From 2 – 13 July 2018, invited senior scholars and select early career scholars are participating in a two-week CRASSH Summer School devoted to some of the most critical issues in the emergence of the modern university and one of the most fraught problems of our historical moment: the related questions of secularism and religious diversity. Scholars will be blogging for the duration of the workshop, so keep an eye on the CRASSH blog for regular updates. In the following post, CRASSH Director Simon Goldhill provides a brief overview of Day 2's morning session.
When do myths die? And how do myths continue living whatever criticism they receive? In the second day of the 'Religious Diversity and the Secular University' workshop a wonderful discussion, led by Suzanne Marchand, David Moshvegh and Susannah Heschel, looked at a range of arguments about religion and the world of myth in the scholarship of the nineteenth and early twentieth centuries. This is where the university’s secular take on religion is forged.
In George Eliot’s Middlemarch, Casaubon’s attempt to find the key to all mythologies is seen as an embarrassment. What made Casaubon’s attempt so out of date? Was it the question, or the way he tried to answer it? Forty years later, Max Müller could still argue that solar myth was the basic story pattern of religious thinking, just as the Cambridge Ritualists in the twentieth century could see the Year Daimon everywhere. The Goddess still has a place in feminist myth making. How, then, can we understand the continuing life of such grand myths through the growth and dominance of the scientific paradigm? When and how do such myths become an embarrassment? When do children mock their parents’ earnest truths? Can you kill a myth?
One factor in the death of myths might be the growth of the science of religion in the nineteenth century and beyond. When a culture’s beliefs or stories are determined to be myths – no more than myths, mere myths – they become open to a form of damning critique. When religion, that is, becomes an object of study, through comparatism above all, the stories of faith are threatened with demotion to the status of myth. With what eyes, then, did nineteenth-century Western scholars learn to view the ‘other religions’ of Islam, or Judaism? The new university disciplines which came to dominate enquiry into the religions of the East, were not simply the intellectual struts of imperialism (as the powerfully persuasive modern scholarly myth of Orientalism continues to insist) but far more complex engagements with a range of intellectual projects, social and political positions, and geopolitical projects.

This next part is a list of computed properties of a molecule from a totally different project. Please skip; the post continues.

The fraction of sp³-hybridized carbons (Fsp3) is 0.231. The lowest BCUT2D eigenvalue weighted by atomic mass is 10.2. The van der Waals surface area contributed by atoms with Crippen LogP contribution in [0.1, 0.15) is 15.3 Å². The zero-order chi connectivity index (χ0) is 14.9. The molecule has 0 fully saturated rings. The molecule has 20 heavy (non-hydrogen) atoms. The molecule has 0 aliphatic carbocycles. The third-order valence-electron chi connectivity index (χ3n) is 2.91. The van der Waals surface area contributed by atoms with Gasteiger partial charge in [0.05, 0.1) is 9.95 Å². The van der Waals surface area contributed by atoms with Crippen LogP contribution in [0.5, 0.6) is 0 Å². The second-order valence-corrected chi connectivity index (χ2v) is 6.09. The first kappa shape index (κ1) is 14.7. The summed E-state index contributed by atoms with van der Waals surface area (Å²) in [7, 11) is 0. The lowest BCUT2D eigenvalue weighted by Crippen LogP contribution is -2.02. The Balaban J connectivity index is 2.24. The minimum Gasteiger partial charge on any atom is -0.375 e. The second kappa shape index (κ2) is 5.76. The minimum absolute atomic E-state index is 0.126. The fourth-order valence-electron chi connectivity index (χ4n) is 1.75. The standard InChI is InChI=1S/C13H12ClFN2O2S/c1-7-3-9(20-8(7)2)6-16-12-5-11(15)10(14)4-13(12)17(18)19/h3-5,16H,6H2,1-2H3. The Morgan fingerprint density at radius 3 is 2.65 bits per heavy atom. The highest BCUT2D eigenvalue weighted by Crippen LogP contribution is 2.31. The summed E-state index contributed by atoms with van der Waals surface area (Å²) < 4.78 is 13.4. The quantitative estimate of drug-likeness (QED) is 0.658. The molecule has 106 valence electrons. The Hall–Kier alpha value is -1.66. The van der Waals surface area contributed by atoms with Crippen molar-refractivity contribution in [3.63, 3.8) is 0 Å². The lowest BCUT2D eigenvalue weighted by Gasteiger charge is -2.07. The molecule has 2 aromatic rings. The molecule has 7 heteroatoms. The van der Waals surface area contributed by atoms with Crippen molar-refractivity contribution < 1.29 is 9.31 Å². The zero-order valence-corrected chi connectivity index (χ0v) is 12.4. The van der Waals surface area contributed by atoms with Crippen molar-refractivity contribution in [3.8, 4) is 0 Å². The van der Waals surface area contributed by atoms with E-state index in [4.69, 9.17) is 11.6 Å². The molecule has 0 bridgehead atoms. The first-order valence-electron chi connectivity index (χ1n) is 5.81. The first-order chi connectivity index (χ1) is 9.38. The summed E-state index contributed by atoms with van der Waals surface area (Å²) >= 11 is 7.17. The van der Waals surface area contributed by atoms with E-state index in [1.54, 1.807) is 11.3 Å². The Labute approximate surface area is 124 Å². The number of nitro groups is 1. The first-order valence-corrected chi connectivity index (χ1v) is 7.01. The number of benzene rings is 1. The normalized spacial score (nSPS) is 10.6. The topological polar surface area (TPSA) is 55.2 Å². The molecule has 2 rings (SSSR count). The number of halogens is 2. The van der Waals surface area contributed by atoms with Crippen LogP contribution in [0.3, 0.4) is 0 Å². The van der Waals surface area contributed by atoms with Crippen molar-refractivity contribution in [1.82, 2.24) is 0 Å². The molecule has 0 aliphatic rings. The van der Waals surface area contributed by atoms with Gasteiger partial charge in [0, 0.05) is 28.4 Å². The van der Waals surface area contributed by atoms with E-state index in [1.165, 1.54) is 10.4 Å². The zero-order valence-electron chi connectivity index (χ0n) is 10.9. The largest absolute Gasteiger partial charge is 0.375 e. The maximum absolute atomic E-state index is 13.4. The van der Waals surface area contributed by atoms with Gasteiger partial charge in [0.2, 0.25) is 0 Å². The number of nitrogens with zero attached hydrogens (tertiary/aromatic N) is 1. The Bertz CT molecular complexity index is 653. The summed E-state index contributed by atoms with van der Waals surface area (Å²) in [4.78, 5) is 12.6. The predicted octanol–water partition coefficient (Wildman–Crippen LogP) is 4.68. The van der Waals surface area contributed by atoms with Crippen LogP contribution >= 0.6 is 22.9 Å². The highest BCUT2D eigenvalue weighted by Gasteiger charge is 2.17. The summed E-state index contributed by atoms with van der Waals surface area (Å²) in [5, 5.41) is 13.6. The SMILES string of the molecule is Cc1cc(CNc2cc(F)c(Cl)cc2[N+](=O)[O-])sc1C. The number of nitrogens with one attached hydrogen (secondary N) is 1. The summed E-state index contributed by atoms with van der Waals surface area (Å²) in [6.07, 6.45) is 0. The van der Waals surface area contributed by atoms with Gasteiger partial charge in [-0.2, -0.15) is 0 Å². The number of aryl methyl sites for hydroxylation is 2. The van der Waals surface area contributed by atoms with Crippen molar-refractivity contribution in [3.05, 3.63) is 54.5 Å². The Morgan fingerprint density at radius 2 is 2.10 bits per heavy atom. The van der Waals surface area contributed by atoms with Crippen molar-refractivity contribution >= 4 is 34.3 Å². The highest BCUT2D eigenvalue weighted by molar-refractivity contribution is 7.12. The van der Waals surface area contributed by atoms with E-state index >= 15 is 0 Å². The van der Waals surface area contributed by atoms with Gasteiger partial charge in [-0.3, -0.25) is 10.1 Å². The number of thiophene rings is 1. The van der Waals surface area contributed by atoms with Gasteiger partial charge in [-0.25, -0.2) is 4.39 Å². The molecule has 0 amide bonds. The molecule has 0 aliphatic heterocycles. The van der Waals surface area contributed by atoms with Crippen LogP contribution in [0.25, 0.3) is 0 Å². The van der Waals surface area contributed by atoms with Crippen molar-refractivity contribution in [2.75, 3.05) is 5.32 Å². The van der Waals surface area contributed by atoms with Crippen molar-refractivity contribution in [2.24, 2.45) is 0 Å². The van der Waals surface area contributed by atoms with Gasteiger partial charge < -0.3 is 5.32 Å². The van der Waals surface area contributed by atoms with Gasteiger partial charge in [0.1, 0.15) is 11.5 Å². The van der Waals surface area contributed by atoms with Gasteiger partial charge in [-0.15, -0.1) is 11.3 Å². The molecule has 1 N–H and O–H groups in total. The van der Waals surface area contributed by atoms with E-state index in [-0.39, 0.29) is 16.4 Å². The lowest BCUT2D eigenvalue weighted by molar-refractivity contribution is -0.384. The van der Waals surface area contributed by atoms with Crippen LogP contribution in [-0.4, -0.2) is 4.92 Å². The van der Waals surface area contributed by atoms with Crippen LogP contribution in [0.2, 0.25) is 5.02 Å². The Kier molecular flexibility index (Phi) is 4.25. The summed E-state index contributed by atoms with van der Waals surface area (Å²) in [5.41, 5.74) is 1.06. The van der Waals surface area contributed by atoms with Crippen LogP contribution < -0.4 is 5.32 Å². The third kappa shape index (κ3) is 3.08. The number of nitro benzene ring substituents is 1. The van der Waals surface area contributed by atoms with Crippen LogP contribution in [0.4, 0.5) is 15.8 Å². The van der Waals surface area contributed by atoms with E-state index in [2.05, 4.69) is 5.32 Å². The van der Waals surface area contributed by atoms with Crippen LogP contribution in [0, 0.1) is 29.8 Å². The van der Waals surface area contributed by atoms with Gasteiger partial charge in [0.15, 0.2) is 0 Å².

So, why, then, – to take a specific case of such scholarly activity of the scholars of Orientalism – did a Jewish scholar in the nineteenth century translate the Qu’ran into Hebrew? Hebrew was not a spoken language at this time, and it is quite obscure who the intended audience for such a book might be. Was the translation to show it could be done – either for aesthetic pleasure or because any modern culture worth its salt should have its translations of other culture’s classics? Was it an act of appropriation to reveal the connections between Hebrew biblical language and the Qu’ran’s verses? Such a case opens a dizzying set of cultural options of interreligious interaction.
The fundamental question to be further explored in the coming days is how did the intellectual and institutional strategies that established the science of religion contribute to the changing place of religion in the university, which was becoming increasingly insistent on non-religious arguments and non-religious commitments.
Blog posts from the Summer School (thus far):
• Day 1 (Afternoon I)
• Day 1 (Afternoon II)
• Day 2 (Morning)
• Day 2 (Afternoon I)
• Day 2 (Afternoon II)
• Day 3 (Afternoon I)
• Day 3 (Afternoon II)
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